California’s recently signed Assembly Bill 979 is requiring organizations to diversify their boards of directors. As Michael Volkov writes, the change is not only long overdue, but also in organizations’ best interests.
The United States continues to lag in corporate board diversity; many corporate boards are dominated by white males. Progress on this issue has been slow.
The number of women on Russell 3000 boards rose from 15 to 19 percent, with most of the increase occurred on boards of mid- and large-cap companies. In 2019, 45 percent of new board members were female, and only 15 percent were non-Caucasians.
Board diversity is imperative – social and professional diversity are both important. Gender, race and ethnicity and age diversity improves board performance and overall governance.
California has entered this public policy area by enacting AB 979, which requires California-based public companies to increase diversity through a phased-in requirement by 2023. Approximately 35 percent of California company boards consist of all white members.
The California law applies to all domestic or foreign companies with its principal office in California. Under the law, companies are required to increase the diversity of their boards to include “underrepresented” communities, including Blacks, African Americans, Hispanics, Latinos, Asians, Native Americans and members of the LGBTQ community.
Two years ago, California mandated that at least one board member has to be a female.
California companies have to meet specific requirements: By the end of 2021, all boards must have one underrepresented member; by the end of 2022, boards with nine or more members must have three underrepresented members, while boards with five to eight members must have two underrepresented members. Companies that do not meet these requirements will be subject to penalties of $100,000 to $300,000.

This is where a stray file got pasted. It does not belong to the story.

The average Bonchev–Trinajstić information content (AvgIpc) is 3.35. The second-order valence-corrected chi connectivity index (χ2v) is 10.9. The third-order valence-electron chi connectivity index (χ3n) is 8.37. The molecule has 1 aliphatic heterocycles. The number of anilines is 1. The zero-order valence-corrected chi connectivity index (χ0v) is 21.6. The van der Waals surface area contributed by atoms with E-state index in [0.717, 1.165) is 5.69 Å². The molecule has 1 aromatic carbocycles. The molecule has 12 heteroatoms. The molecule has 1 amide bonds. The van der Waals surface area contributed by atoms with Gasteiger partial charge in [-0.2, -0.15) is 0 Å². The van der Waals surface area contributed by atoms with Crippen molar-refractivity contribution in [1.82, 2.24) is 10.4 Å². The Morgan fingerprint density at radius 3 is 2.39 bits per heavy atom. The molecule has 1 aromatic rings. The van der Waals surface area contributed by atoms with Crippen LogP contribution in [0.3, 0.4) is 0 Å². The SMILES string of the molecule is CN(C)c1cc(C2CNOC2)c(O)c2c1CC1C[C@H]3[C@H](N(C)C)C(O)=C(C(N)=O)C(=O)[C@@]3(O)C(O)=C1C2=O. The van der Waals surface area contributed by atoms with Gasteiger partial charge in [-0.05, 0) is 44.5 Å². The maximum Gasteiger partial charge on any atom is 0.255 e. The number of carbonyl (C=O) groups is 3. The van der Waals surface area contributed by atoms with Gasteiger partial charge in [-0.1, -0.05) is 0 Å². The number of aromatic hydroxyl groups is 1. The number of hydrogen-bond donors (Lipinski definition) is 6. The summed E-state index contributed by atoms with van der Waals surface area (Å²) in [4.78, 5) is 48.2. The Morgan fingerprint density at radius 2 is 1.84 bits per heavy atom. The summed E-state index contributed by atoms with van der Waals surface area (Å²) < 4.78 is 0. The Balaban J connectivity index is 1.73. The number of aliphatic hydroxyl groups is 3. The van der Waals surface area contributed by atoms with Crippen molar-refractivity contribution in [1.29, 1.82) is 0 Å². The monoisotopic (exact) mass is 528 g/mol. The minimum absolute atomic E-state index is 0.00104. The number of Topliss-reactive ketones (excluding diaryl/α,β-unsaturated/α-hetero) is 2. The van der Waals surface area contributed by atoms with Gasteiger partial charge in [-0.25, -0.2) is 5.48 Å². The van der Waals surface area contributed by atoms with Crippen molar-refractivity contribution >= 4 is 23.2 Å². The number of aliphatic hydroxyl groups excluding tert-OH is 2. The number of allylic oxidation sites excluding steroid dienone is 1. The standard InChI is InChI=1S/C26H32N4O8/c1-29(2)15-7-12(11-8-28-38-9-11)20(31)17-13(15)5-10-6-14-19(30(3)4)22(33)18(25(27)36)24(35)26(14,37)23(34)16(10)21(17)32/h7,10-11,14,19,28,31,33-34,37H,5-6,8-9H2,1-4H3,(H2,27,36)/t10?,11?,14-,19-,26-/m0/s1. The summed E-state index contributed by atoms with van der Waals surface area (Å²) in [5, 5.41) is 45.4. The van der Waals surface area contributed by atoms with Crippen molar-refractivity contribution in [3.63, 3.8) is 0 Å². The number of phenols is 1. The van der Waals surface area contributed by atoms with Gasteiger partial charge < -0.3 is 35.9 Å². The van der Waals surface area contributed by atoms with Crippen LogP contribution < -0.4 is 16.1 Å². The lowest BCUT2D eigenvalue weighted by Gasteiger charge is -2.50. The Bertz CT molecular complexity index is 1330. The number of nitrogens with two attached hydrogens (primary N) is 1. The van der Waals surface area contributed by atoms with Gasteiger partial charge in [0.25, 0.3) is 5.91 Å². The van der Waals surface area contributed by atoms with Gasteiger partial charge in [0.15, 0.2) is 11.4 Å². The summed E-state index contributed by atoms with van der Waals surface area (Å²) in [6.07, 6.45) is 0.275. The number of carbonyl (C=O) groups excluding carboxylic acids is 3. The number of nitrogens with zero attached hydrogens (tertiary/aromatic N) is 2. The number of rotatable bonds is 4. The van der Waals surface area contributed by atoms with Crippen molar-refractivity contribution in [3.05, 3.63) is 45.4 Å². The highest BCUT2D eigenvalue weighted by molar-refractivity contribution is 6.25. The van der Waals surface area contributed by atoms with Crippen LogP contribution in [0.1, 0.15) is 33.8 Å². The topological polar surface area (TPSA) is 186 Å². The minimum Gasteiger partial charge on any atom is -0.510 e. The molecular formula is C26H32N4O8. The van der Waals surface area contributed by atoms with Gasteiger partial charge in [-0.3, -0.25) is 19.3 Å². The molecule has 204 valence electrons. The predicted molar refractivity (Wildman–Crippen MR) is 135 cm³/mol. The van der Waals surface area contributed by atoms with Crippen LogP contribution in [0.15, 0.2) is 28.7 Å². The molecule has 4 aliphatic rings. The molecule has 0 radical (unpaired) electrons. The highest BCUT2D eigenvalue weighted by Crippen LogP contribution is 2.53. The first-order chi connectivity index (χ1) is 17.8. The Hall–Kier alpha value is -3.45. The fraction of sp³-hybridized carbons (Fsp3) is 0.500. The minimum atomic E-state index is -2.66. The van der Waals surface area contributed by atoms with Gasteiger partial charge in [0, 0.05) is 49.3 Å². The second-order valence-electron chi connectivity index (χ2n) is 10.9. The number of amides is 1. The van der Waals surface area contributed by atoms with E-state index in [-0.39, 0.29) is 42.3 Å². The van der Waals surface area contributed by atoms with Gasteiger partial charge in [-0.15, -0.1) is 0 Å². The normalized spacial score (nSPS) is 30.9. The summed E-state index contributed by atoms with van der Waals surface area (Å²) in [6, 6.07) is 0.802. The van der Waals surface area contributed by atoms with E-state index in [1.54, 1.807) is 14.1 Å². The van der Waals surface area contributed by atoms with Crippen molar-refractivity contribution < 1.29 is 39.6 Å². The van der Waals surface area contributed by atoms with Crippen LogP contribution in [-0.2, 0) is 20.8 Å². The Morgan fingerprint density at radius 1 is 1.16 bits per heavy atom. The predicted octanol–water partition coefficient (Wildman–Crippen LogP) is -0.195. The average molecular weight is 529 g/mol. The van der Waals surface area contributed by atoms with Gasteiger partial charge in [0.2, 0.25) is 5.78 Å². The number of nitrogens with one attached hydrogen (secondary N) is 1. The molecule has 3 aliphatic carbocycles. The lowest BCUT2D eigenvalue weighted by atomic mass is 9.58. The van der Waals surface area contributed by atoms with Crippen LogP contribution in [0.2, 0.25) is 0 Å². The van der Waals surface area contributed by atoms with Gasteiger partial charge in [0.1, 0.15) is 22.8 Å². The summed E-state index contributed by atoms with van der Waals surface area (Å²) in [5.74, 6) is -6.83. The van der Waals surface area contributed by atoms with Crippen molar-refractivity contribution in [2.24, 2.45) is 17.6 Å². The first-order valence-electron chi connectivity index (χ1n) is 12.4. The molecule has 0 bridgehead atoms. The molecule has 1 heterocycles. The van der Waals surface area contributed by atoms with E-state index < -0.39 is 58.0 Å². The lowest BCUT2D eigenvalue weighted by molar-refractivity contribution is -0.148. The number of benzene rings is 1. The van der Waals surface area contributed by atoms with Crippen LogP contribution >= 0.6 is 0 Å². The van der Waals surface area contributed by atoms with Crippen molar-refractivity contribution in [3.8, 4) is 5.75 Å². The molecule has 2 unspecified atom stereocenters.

The California business community will need to plan to meet the phased-in deadlines. Not only is board diversity imperative for a company’s culture and public engagement, research has shown that it improves board performance. A diverse board also improves financial performance. The same can be said for senior executive management.
California corporations have to plan ahead. Nomination committees will have to determine what changes, if any, will be needed. The new requirements will require careful consideration of the need to replace certain board members or change the board size.
The law could be used as a way to implement other governance reforms to assess the overall board composition and operation. Boards should consider mandatory retirement at certain ages and including designated seats for certain expertise, such as potential board members with compliance expertise.
Boards need to redefine expertise requirements and seek increased diversity in this area as well. If needed, the company may consider increasing board size, keeping in mind that if membership increases to nine or more, three members must be from an underrepresented group.
Companies have to begin active searches to recruit and entice underrepresented individuals to join the company’s board. Hopefully, boards will be able to identify underrepresented candidates – particularly those in the same industry.
While noncomplying companies may be subject to penalties, the larger risk to companies is the public perception and reputational damage from failing to embrace a commitment to diversity. The harm to a company’s reputation could be significant.